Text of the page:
A Harvard University scholar contends that the government should promptly impose taxes on income earned in the Metaverse, potentially benefiting government revenue.
Christine Kim declares that not taxing the Metaverse will lead to the formation of “a tax haven.”
A recently published research paper by legal professor Christine Kim emphasizes that governments should instantly impose taxes on Metaverse income, prioritizing it over other income sources. However, Metaverse income is frequently received in cryptocurrency, which only intensifies the ongoing taxation debate.
Recent data indicates that spending in the Metaverse has surpassed $120 billion. Further research predicts it will reach a global market value of $800 billion by 2024.
Kim argues that the instant payments individuals earn in the Metaverse, whether through real estate transactions, gaming, or event organization, can provide advantages in terms of boosting a country’s revenue liquidity.
“The Metaverse’s ability to record all digital activity and track individual wealth can offer governments a unique opportunity to tax income immediately upon receipt,” Kim notes, expressing that the Metaverse offers governments the opportunity to “modernize the tax system.”
According to CoinMarketCap, Internet Computer (ICP) is the largest Metaverse token by market capitalization ($1.45B). At the time of publication, its current price is $3.28.
US Authorities Crypto Tax Developments
Kim points out that the United States government mainly relies on taxation for its annual revenue. According to the US Department of Treasury, the US collected $4.90 trillion in tax revenue, mainly from individual income taxes.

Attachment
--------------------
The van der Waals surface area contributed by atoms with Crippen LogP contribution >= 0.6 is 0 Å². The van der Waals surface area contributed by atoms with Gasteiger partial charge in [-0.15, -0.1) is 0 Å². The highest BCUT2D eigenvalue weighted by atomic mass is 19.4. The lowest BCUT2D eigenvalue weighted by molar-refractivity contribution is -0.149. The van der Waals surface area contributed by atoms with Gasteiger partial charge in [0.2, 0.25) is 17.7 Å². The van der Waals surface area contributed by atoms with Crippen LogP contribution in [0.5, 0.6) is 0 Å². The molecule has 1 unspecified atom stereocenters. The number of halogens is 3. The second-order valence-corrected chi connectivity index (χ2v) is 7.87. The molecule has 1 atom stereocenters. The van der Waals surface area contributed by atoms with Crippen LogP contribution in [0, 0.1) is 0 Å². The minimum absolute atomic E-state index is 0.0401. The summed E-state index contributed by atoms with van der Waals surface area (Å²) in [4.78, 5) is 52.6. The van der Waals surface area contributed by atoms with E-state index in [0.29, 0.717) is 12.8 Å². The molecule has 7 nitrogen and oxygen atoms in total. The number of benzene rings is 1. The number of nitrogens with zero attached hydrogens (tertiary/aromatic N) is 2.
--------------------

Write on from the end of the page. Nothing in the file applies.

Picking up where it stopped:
She further argues that income earned in the Metaverse should be subject to the Haig-Simons income theory. This theory means that all income, regardless of its source, should be under tax jurisdiction:
“Gains or increases in wealth over a particular period regardless of whether spent on consumption or saved.”
On August 25, the US Department of the Treasury and the Internal Revenue Service (IRS) released proposed regulations for the sale and exchange of digital assets by brokers. The regulations were made to crack down on those avoiding taxes and adhering brokers to more reporting requirements, similar to other securities and financial investments.
The proposed rules are open to public comment until October 30.
On March 21, the IRS asked the public for input on how to tax non-fungible tokens (NFTs). They specifically sought to determine whether NFTs should be categorized as “collectibles.” This would potentially subject long-term investors to a higher tax rate of 28% compared to the standard 20%.
The consultation period finished in June, however, and there have been no further announcements on the matter.
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